The Kitten & The Cowboy: When Ann-Margret Met The Duke


THE TRAIN ROBBERS (1973) airs on TCM August 12 at 4PM EST/1PM PST

When I spotted Ann-Margret on the August cover of TCM’s Now Playing guide I jumped for joy and then I pulled out my treasured autographed copy of her 1994 autobiography, My Life, and did some rereading. I hadn’t looked at the book in years and thought it might inspire me to write something about the actress for the Movie Morlocks and sure enough, it did. What caught my eye was a photo of Ann-Margret with John Wayne (pictured above) accompanied by the line “Duke always had me laughing on the set of THE TRAIN ROBBERS. He was an extraordinary man.”

THE TRAIN ROBBERS (1973) was made in 1972 during an interesting period in both Ann-Margret and John Wayne’s careers. After appearing in various European sex farces, spy spoofs and biker movies, the multi-talented redhead was finally shedding her “sex kitten” image after delivering a standout performance in CARNAL KNOWLEDGE (1971), which had earned her an Oscar nomination. John Wayne on the other hand, had fought cancer and won after having a lung removed and although the disease would eventually take his life, he seemed to be recovering. But the old-fashioned 65-year-old actor didn’t care for the direction modern Hollywood was taking and often found himself under fire due to his right leaning stance on the Vietnam War among other hot-button political issues at the time. He began focusing much of his attention on managing his own production company called Batjac Production (named after a fictitious trading company mentioned in Wayne’s 1948 film WAKE OF THE RED WITCH) so he could make the kind of movies that he wanted to see and star in. THE TRAIN ROBBERS was just one of a handful of westerns Wayne’s company produced in the 1970s along with CHISUM (1970), RIO LOBO (1970), BIG JAKE (1971) and CAHILL U.S. MARSHALL (1973) and while I’m definitely in the minority, I think it’s the most interesting and entertaining of the bunch.

Directed and written by Burt Kennedy, who had helmed a number of westerns, and shot in widescreen Panavision and Technicolor by Wayne’s longtime cohort, cinematographer William H. Clothier, the film’s beauty is undeniable. However, what makes it so unique is its minimalist style and lean script combined with operatic flourishes that recall some of the best Italian westerns of the time. The film opens with an impressive long shot of a dust covered train station and anyone familiar with Sergio Leone’s ONCE UPON A TIME IN THE WEST (1968) will recognize the homage immediately. It takes a considerable amount of time before Dominic Frontiere’s score kicks in, which allows an eerie silence to permeate the proceedings punctuated by the environmental sounds of the western landscape such as squeaky saloon doors, horse hoofs and rusty train wheels. Once the scene is set, we’re introduced to a cast of wisecracking antiheroes that includes Rod Taylor, Ben Johnson, Christopher George and pop singer Bobby Vinton before John Wayne arrives in town by train accompanied by Ann-Margret. Wayne’s character is called Lane and Ann-Margret is introduced as Mrs. Lowe recalling characters in HONDO (1953) but the similarities end there. Wayne is a much harder and grizzled man now while Ann-Margret’s pretty petticoats hide a whiskey-drinking, gun-wise dame who’s much smarter and shrewder than the tough men she surrounds herself with.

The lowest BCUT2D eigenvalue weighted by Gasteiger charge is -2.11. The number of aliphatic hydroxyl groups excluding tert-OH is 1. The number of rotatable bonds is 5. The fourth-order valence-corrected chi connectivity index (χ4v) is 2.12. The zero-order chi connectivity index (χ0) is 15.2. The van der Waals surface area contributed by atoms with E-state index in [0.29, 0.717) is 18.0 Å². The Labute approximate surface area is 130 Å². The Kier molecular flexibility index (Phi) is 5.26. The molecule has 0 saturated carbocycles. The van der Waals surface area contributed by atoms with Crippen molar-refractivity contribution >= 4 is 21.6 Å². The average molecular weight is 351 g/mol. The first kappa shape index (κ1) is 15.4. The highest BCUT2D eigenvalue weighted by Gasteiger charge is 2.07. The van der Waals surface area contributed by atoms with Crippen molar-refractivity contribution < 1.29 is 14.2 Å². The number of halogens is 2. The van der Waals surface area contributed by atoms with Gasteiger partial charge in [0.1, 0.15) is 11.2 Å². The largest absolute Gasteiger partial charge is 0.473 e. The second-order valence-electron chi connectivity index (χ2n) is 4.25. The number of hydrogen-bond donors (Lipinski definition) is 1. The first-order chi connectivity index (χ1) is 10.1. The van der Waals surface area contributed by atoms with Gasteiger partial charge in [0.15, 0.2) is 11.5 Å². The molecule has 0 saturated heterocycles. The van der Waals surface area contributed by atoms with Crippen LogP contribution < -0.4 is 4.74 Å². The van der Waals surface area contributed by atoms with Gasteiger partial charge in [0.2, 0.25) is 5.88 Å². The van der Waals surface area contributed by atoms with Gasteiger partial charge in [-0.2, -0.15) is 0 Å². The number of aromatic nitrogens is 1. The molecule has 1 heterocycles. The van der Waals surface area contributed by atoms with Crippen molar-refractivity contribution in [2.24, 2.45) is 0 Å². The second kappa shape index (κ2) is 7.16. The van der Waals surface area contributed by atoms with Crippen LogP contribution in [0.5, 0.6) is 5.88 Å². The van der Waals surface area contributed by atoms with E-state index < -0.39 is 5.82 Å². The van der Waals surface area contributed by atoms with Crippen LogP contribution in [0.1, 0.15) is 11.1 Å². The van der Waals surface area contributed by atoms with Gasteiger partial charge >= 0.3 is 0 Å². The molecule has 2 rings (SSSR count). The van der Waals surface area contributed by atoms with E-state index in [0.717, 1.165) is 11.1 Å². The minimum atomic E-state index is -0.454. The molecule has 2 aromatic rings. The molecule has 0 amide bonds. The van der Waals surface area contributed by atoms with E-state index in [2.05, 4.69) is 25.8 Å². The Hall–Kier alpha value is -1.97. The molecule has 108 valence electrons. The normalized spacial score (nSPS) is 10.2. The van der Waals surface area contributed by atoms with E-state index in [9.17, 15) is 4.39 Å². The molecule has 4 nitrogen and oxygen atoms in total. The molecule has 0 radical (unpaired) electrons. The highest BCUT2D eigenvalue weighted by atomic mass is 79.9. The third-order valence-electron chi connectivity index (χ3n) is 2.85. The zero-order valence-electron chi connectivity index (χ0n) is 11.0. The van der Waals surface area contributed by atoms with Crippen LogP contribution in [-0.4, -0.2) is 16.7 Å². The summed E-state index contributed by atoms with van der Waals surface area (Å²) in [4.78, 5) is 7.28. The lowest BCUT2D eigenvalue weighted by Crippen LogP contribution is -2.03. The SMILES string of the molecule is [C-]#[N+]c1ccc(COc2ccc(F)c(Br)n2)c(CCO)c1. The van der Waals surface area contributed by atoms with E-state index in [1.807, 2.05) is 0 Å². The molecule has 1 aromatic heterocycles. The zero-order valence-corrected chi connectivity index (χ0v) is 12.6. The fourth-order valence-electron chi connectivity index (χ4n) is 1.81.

Part crime caper and chase film with a subtle sense of humor, THE TRAIN ROBBERS refuses to define itself by simplistic western tropes and its reputation has probably suffered for it. Nevertheless, the unusual blend of genres combined with some stunning cinematography and a script that ends with a surprising twist is why I find it so worthwhile. I also enjoy the banter between the aging Ben Johnson and Rod Taylor that’s occasionally interrupted by John Wayne barking out softball curses like “peckerwood” while threatening to kick everyone in the “butt.”